Caution, attention should accompany routine use of any pain medicine.
For people with cardiovascular disease who need relief from aches and pains, acetaminophen (Tylenol, generic) has long been touted as a safer alternative to aspirin or nonsteroidal anti-inflammatory drugs (NSAIDs) like ibuprofen. A small but important Swiss trial warns that it may not be. This work doesn't mean you should ditch acetaminophen if it helps you, but does suggest you should give it the caution that it — and every medication — deserves.
The Swiss team set out to fill a surprising gap in medical knowledge: the effect of acetaminophen on blood pressure among people with coronary artery disease. This includes folks with angina (chest pain with exercise or stress) along with anyone who has had bypass surgery or angioplasty or who has been diagnosed with cholesterol-clogged arteries.
The researchers asked 33 men and women with one or more of these problems to take either 1,000 milligrams (mg) of acetaminophen or an identical placebo three times a day for two weeks. Then, after a two-week break, each volunteer took the other treatment. The amount of acetaminophen used in the study is a standard daily dose for pain.
When the participants took acetaminophen, average systolic blood pressure (the top number of a blood pressure reading) increased from 122.4 to 125.3, while the average diastolic pressure (the bottom number) increased from 73.2 to 75.4 (Circulation, Nov. 2, 2010). Blood pressure stayed steady when participants took the placebo. These increases aren't large. But they indicate that acetaminophen, like NSAIDs, somehow affects the cardiovascular system.
A larger, longer trial would have given more reliable results. It would also have been unethical, since none of the participants were in pain. That means they couldn't reap any benefit from acetaminophen, but could only be harmed by it.
The sudden removal of the popular painkiller Vioxx from the market in October 2004 over concerns that it caused cardiovascular problems put all pain relievers under the spotlight — except acetaminophen. It avoided the "black box" warning about increased risk of cardiac problems that the FDA now requires on the labels of all NSAIDs. And the American Heart Association later recommended it as a safe alternative to NSAIDs.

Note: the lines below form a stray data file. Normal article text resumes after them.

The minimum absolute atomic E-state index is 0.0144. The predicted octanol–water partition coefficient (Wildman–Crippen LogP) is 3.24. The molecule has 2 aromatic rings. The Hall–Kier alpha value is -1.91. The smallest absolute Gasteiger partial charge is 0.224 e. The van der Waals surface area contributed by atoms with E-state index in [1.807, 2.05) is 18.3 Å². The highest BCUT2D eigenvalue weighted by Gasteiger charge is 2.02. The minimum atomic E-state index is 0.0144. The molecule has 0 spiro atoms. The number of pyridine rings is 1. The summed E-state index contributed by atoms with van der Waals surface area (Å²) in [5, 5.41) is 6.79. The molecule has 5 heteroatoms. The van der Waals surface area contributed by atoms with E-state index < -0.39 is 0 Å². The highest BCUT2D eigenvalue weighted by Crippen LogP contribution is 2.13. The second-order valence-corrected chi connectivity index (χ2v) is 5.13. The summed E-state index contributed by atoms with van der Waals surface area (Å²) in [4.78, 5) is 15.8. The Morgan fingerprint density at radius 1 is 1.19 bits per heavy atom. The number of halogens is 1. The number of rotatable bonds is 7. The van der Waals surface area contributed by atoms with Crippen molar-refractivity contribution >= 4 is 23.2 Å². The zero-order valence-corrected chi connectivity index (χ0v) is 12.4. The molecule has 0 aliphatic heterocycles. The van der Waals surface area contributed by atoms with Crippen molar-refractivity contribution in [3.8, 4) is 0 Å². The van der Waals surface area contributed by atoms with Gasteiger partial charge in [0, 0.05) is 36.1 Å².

Acetaminophen is easier on the stomach than aspirin and other NSAIDs, and is probably a good option for people who take warfarin (Coumadin, Jantoven, generic) or clopidogrel (Plavix). But because it is so widely used and perceived as safe, people tend to take it without thinking, one reason acetaminophen is a leading cause of liver failure and transplantation in the United States.
If you have some form of cardiovascular disease, it makes sense to take acetaminophen rather than an NSAID for a fever, headache, pulled muscle, or other occasional problem. But if you need relief every day for pain from osteoarthritis or rheumatoid arthritis, acetaminophen may not be a better option than an NSAID — it doesn't work that well against inflammatory pain and, like an NSAID, may slightly elevate blood pressure.
The key message from this study is that acetaminophen isn't free from cardiovascular side effects. It is worth a try as a first-line drug for pain relief, but if it doesn't control your pain, it is reasonable to switch to an NSAID.
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